This morning, the National Radio Astronomy Observatory issued a press release, which in and of itself is hardly extraordinary. Its contents, however, are extraordinarily awesome:
Astronomers have captured the best image ever of planet formation around an infant star as part of the testing and verification process for the Atacama Large Millimeter/submillimeter Array’s (ALMA) new high-resolution capabilities.
This revolutionary new image reveals in astonishing detail the planet-forming disk surrounding HL Tau, a Sun-like star located approximately 450 light-years from Earth in the constellation Taurus.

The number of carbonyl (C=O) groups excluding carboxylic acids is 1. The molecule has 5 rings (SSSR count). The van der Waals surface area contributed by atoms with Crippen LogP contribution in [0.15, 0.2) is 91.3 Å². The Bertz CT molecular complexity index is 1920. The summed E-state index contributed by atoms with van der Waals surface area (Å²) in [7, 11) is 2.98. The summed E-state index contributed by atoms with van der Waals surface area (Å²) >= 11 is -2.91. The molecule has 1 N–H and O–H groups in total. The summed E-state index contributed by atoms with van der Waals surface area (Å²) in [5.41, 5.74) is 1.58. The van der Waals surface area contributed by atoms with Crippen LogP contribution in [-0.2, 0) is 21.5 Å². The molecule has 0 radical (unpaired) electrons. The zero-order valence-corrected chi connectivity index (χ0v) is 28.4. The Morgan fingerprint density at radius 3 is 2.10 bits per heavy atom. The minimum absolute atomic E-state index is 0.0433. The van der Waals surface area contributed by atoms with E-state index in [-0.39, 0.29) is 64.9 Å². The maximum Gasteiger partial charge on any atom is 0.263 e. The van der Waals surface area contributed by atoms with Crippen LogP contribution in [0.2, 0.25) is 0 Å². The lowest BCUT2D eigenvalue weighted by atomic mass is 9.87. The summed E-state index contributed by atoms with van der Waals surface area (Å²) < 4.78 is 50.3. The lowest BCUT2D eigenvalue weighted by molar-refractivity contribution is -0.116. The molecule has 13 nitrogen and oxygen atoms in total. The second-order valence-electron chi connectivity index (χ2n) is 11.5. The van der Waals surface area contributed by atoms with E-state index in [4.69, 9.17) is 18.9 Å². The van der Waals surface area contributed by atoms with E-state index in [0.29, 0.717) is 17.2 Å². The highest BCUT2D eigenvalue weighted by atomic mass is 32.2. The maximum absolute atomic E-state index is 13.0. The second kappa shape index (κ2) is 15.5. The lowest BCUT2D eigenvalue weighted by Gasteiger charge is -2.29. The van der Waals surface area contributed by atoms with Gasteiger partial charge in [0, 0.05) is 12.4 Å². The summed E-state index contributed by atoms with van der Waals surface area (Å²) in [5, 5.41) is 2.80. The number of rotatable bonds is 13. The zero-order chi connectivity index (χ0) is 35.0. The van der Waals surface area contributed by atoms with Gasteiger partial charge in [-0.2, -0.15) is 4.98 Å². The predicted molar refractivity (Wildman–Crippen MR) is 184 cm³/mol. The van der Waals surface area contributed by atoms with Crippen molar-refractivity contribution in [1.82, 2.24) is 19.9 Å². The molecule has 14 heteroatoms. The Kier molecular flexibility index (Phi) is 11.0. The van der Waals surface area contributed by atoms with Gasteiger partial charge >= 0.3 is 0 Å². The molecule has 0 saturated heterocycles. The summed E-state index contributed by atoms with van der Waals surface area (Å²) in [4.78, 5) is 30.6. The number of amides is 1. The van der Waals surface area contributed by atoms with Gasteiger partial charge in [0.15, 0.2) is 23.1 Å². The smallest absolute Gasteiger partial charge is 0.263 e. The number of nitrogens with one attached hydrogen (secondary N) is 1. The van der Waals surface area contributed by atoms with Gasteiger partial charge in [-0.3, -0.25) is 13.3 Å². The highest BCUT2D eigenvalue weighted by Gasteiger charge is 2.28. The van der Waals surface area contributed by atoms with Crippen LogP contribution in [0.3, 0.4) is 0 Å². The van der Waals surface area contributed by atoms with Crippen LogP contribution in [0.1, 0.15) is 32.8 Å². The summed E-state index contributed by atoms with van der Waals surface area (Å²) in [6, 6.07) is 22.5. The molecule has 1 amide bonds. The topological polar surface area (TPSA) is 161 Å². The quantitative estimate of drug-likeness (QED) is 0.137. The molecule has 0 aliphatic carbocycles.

ALMA uncovered never-before-seen features in this system, including multiple concentric rings separated by clearly defined gaps. These structures suggest that planet formation is already well underway around this remarkably young star.
“These features are almost certainly the result of young planet-like bodies that are being formed in the disk. This is surprising since HL Tau is no more than a million years old and such young stars are not expected to have large planetary bodies capable of producing the structures we see in this image,” said ALMA Deputy Director Stuartt Corder.
While this photo is not about to save a life or help a man improve his intimate relations, it occasionally occurs to us to remind that astronomy is not just about fancy photos. The human species needs astronomers.